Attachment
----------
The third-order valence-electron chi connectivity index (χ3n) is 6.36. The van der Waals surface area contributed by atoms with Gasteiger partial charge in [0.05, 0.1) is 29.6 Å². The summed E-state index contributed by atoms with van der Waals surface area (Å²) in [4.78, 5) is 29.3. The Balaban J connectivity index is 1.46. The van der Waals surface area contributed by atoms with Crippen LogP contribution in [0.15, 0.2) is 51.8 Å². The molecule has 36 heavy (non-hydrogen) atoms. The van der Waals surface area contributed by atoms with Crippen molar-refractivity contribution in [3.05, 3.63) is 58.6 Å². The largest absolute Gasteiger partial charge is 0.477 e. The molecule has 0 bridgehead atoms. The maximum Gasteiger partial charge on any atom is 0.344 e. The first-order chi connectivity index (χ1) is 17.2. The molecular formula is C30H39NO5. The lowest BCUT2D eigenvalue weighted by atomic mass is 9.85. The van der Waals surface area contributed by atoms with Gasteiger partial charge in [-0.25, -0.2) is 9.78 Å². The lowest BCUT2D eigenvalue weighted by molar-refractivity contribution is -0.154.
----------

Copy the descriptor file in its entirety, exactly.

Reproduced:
The third-order valence-electron chi connectivity index (χ3n) is 6.36. The van der Waals surface area contributed by atoms with Gasteiger partial charge in [0.05, 0.1) is 29.6 Å². The summed E-state index contributed by atoms with van der Waals surface area (Å²) in [4.78, 5) is 29.3. The Balaban J connectivity index is 1.46. The van der Waals surface area contributed by atoms with Crippen LogP contribution in [0.15, 0.2) is 51.8 Å². The molecule has 36 heavy (non-hydrogen) atoms. The van der Waals surface area contributed by atoms with Crippen molar-refractivity contribution in [3.05, 3.63) is 58.6 Å². The largest absolute Gasteiger partial charge is 0.477 e. The molecule has 0 bridgehead atoms. The maximum Gasteiger partial charge on any atom is 0.344 e. The first-order chi connectivity index (χ1) is 17.2. The molecular formula is C30H39NO5. The lowest BCUT2D eigenvalue weighted by atomic mass is 9.85. The van der Waals surface area contributed by atoms with Gasteiger partial charge in [-0.25, -0.2) is 9.78 Å². The lowest BCUT2D eigenvalue weighted by molar-refractivity contribution is -0.154.